Our read of the day on the 9th of August 2020 is Mandy Pannett’s review of Jocelyn Simms’ Tickling the Dragon. Featured in this book is the poem ‘Les Fleurs d’Azur’ with which Simms won the first prize in the Sentinel Literary Quarterly Poetry Competition in May 2016.

Our blast from the past today is ‘Ghosts’ – a poem by Durlabh Singh, author of Poems of Excellence. ‘Ghosts’ first appeared in Sentinel Poetry (Online) in May 2003.

Today, I have also chosen to give you a break from seeing a plug of the Sentinel Literary Quarterly Poetry Competition closing on 31st October to be judged by Roger Elkin. This does not in any way at all mean that if you have been thinking of entering this weekend you should not do so. Chuckle! Sip coffee! Go on then, click on this link and do something about prizing your poem.

Finally, if today’s weather is great where you live, enjoy it to the max, responsibly, in safety. Please, please, don’t play chicken with that fellow Mr Covid. He does not play fair. Have a brilliant Sunday and be ready for a productive and blessed week ahead.

- Nnorom Azuonye.

Read of the day

Author: Jocelyn Simms
Publisher: Circaidy Gregory Press
Price: £8.99

Tickling the Dragon by Jocelyn Simms is a stunningly original and moving compilation of poetry, factual information, photographs and individual testimonies about the agony inflicted on the people of Hiroshima, Nagasaki and elsewhere. Tragedy on a massive scale.

The book, which the author describes as her ‘journey of discovery’ begins with sixteen of her own poems followed by historical notes. In the second part, ironically called ‘Island in the Sun’ we are confronted by the chilling impact of photographs taken and postcards with cheerful messages written at the time.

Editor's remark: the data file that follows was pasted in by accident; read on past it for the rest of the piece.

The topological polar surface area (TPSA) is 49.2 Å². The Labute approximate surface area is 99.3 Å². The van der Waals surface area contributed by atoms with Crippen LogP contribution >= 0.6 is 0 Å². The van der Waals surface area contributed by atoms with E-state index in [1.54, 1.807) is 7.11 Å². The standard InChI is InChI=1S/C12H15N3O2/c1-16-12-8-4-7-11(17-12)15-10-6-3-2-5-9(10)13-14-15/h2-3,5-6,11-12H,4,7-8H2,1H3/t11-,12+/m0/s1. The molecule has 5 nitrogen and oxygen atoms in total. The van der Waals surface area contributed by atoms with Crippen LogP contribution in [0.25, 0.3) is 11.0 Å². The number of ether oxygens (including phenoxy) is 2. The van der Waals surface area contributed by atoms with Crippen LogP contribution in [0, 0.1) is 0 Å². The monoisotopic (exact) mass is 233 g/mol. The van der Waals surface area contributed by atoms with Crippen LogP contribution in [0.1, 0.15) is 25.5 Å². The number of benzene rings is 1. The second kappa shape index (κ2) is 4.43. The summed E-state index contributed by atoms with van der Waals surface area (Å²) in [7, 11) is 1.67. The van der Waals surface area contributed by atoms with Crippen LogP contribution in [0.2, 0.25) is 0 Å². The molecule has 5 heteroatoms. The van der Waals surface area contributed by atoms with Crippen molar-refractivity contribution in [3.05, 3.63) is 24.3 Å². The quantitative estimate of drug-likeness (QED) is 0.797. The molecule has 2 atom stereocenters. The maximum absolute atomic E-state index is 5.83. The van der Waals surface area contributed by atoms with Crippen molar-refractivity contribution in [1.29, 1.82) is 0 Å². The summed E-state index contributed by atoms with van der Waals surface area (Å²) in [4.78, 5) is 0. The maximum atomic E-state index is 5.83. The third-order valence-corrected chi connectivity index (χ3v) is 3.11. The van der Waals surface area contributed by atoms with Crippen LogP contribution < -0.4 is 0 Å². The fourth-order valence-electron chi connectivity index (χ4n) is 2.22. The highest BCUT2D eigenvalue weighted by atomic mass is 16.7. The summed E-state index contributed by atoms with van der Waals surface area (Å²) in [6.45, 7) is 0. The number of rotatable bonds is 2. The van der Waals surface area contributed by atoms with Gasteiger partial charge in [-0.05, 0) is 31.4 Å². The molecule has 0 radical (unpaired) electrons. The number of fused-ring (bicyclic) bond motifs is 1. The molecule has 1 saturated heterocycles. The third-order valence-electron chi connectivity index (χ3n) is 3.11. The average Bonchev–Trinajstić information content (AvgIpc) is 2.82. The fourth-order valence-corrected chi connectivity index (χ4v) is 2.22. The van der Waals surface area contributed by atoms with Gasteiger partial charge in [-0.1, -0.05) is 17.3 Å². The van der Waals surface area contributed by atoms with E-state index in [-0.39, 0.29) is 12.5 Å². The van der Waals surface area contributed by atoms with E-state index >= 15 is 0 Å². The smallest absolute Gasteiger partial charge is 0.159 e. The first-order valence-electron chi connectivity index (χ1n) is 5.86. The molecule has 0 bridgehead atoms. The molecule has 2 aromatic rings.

First, the poems. A kaleidoscope of grief though skilfully pared down and understated. Syntax shifts from poem to poem, voices speak in the first person, third person, as witnesses, survivors, as suffering animals. There is a wide range of tones – conversational, colloquial, detached and starkly factual, poignant and wonderfully lyrical. Throughout, there are undertones of irony – codenames, military terms, endearing nicknames for bombs juxtaposed with appalling, barbarous details.

There is an emphasis on time in the poems. The first poem in the sequence, ‘Cutie’ begins in 1918 at an apparently innocuous camp on Lake Ontario where a ‘brilliant boy’ is staying. A boy, they say, who is ‘brighter than a thousand suns.’ An optimistic beginning but the tone turns ominous as we are presented with shocking details about the boy being bullied and tied up as his genitals are covered with green paint. A clever twist in the last lines reveals the fourteen year old victim is the young Oppenheimer. ‘It must have been hell,’ is the author’s ironic comment.